We’re either slowing sharply as shortages hinder economic activity or, if not, central banks and governments will take away the punch bowl, removing a key supporting factor for financial markets.
We’ve now moved past the peak in growth as the boost from reopening is behind us and policy stimulus, while still supportive, becomes less intense. But we’re also moving past Covid-19 and so the level of activity should continue to rise as spare capacity is reabsorbed. We think we will move past peak inflation in 2022, partly because supply is expanding and partly as pent-up demand is now spent. With cyclical acceleration no longer the dominant driver, financial markets may be less well supported in the near term. But with economic expansion continuing and policy remaining easy on the whole, the riskier asset classes such as equities and credit should still outperform safer bonds.
To cushion the fallout from Covid-19, central banks deployed unprecedented policy support to cap borrowing costs so governments could spend aggressively. Core sovereign bond yields, which had already been on a secular downtrend, fell further in response to lower policy rates and scaled-up asset purchases. As the world economy recovers more visibly and job creation gradually comes back, central banks are now tapering their asset purchases. The next step is rate hikes. We believe this will happen in a more gradual fashion than market prices suggest. We may be about to see higher, but by no means high, bond yields, as they’re starting to rise from record-low levels. As this happens unevenly across countries and regions, currency markets could become more volatile.
We frame any investment in risk-adjusted terms. There’s some extra risk to consider when looking at emerging markets relative to comparable opportunities in developed markets. They include environmental, social and governance (ESG) factors, but also geopolitical issues, especially when it comes to the credibility of promises to address some of these factors. But an economy and capital market as large as China is critical for understanding the global cycle. We think China’s transition promises to create an institutional and regulatory infrastructure to prioritise long-term development, also in terms of achieving its‘net zero’ ambitions, rather than short-term growth. This may present investment angles and market perspectives worth exploring.
Our planet is our home – and it’s the only one we have. Spending on infrastructure looks set to rise. Some of the projects are physical – roads, bridges, railroads and other public projects. Others are in green and digital areas. Policymakers are aware of climate change and the need to support human capital, which suggests to us that the effort to make infrastructure more sustainable is structural. This shift from emergency fiscal support to outright public investment, plus regulatory and sustainability considerations, is likely to be important for other sectors too. The segments of the real estate market that can flexibly adapt to these structural changes may benefit, along with logistics and warehousing.
While we agree that choosing the right sectors and companies is key, and for that we think a bottom-up approach like ours is crucial, we also think three key top-down trends are gaining momentum, turbocharged by the pandemic. First, rising R&D spending, especially in disruptive technologies. Second, expanding capital investment, in particular in intellectual property, greener solutions and infrastructure. Third, faster productivity spreading across countries and sectors. We expect public and private firms, as well as investment themes at the intersection of all this innovation, to benefit from these drivers. We regard this as a structural trend spanning many years.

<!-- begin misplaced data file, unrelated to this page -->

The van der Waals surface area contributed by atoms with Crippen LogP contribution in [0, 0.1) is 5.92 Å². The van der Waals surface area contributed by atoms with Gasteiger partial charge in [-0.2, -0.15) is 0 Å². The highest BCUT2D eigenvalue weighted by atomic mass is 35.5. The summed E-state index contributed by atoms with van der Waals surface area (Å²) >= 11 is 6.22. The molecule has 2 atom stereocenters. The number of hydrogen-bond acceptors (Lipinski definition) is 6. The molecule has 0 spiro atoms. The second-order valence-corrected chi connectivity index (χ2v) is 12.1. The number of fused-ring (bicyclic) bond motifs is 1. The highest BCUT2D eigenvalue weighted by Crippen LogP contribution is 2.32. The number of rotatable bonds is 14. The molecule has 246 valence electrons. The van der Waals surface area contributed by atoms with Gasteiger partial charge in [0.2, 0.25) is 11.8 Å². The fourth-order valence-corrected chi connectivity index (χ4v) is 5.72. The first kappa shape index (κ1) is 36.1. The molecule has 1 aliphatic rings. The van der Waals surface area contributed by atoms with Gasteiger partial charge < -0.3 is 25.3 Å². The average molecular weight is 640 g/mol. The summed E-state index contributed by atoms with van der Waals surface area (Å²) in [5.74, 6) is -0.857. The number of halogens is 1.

Improvements in higher productivity segments supported by automation, digitalisation, artificial- intelligence (AI), e-commerce and remote computing worldwide have the potential to boost overall growth.
This should continue to support job creation for non-routine cognitive roles and tasks. A key factor will be the rising importance of intangible assets. Some intangibles are included in statistics, such as software, data, R&D and content. Many aren’t, such as brands, marketing, design, financial innovation and networks.
Financed by private investments and fiscal programmes, in particular in the US, many sectors should benefit from accelerated digitalisation trends that have been fast-tracked by the pandemic. They include videoconferencing, consumers shifting to e-commerce, digital payments and the ‘internet of things’. AI is displaying progress in many fields, from natural-language recognition and driverless vehicles to broadening the areas of use of the ‘messenger RNA’ approach behind some of the Covid-19 vaccines.
Technological innovation should drive the generation and diffusion of new ideas. While resulting productivity gains may be hard to see at first, they could generate faster structural growth and continue to change the way goods and services are produced and how we consume them.
Since the mid-1990s, R&D spending has been driven by private investment. Now public R&D spending is finally stabilising and even rising again in some countries.
Faster capital accumulation is driving physical and digital capital expenditure, boosting many areas like automation, with the use of robots spreading in factories and warehouses at an increasingly rapid pace.